A TALK WITH MIKAGE SHIN

”The clothes for empowering self-made intelligent women and all genders who live in this world strongly without stereotypes of gender, ethnicity and age.

Whenever and Wherever, You are Always YOU.”

Mikage Shin

 

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Mikage Shin was born in Tokyo, Japan in 1991.

She is an aspiring designer for Japan who is rapidly making her way mark within the underground fashion scene. Even though she came to New York in 2017, Mikage has already achieved NYFW, VFW, Miami Fashion Week, Hotel Asia Art Fair 2019’s special exhibition successfully. MIKAGE SHIN works were on VOGUE ITALIA, Teen VOGUE, Refinary 29, L’OFFICIEL LITHUANIA and more. On December 31, 2018, her fashion show was also featured by NY1 Spectrum News.

In Mikage’s childhood, her Japanese father and her Korean mother divorced. Mikage and her sister were taken by the mother, and she began to think about―what was the best life for women, what was the importance of nationality, what was the identity―? From these backgrounds, Mikage has been highly interested in social problems. Mikage had challenged lots of social actions since she was in senior high school.

In addition to that, she was really into another thing―FASHION. Mikage was impressed by various fashion styles that could change a person’s impression completely different. Thanks to fashion, she found that what she liked could shape her real identity. It is not decided by nationality, age, and social status. You can be what you want to be by yourself. Mikage could gain self-confidence through fashion.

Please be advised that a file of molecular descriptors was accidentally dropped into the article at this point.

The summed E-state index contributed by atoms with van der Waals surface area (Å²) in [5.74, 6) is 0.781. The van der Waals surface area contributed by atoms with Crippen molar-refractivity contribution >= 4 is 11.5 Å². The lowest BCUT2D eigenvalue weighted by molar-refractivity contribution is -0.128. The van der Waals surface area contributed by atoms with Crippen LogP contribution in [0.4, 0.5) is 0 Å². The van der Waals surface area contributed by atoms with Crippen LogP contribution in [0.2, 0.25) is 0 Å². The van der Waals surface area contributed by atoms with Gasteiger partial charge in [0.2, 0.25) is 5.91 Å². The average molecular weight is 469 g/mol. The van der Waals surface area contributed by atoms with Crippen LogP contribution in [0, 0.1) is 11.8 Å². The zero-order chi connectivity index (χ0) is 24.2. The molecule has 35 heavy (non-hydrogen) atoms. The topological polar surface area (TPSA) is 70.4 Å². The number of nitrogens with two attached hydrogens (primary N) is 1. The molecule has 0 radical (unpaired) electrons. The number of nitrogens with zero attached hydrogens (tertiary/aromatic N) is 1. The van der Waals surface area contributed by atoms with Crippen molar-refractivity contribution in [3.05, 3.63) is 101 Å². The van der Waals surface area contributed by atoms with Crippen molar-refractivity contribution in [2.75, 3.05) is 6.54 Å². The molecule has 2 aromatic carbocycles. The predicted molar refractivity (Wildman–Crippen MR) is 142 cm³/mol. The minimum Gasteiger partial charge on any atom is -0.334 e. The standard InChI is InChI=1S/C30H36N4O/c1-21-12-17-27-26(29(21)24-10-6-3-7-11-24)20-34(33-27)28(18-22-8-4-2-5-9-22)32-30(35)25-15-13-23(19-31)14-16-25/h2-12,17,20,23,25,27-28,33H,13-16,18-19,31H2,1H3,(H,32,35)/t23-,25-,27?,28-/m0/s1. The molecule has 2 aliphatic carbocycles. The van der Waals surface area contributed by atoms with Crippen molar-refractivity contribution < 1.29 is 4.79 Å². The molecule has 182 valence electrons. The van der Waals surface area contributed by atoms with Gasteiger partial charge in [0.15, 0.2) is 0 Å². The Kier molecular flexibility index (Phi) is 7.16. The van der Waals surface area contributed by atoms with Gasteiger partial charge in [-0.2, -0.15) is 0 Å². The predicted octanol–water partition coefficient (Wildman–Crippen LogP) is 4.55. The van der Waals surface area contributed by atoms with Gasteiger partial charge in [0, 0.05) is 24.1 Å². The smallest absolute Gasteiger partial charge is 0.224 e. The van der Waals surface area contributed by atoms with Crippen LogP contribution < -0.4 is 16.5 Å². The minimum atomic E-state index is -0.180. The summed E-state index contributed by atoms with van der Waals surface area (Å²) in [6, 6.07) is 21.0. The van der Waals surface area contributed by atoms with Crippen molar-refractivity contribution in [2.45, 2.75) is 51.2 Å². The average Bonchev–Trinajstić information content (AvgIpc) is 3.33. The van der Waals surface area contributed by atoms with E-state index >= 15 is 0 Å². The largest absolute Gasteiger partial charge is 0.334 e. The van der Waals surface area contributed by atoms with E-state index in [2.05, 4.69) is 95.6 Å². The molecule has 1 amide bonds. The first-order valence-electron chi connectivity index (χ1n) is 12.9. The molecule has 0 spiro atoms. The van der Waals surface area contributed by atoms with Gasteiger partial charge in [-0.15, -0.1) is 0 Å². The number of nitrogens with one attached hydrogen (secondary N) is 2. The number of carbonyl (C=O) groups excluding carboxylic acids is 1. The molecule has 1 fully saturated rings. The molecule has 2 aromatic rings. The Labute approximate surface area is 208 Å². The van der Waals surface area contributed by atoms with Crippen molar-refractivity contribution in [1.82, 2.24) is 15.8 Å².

In 2014, Mikage graduated from Waseda University and entered Dentsu as a marketing planner in 2014. However, she could not give up her dreams. She quit the company and entered PARSONS the New School for Design in 2017 to fulfill her dream. While she was in Parsons School of Design, Mikage Shin became an aspiring designer and got shooting offers from NY based fashion creators. Her works has already been published in several print and digital outlets, including Flanelle Magazine, Soleil Magazine, Afropolitian and more.

Mikage is eager to create new genderless and ageless brands for empowering today’s intelligent self-made woman and individual, who lives in such a difficult time without any unreasonable limitation and stereotype. The 20th century’s art history and 21st century’s social problems highly inspire her avant-garde designs. Since she firmly believes that fashion definitely can promote self-confidence and change their life greatly, she is creating best clothes today.

 

 A TALK WITH MIKAGE SHIN X 33 MAGAZINE

 

33: How does your brand position itself on the international market?

My brand position is in the specific field of international market. From the launch phase of the brand, I have clearly suggested that my brand is for matured individuals who are intelligent and independent with strong aesthetic and philosophy about how they want to live. They are interested not only in fashion, but also in social and environmental issues. I never want to make a division or targeting by age, gender, or physical segment. 
33: How the brand was born and how many people are involved in the team now?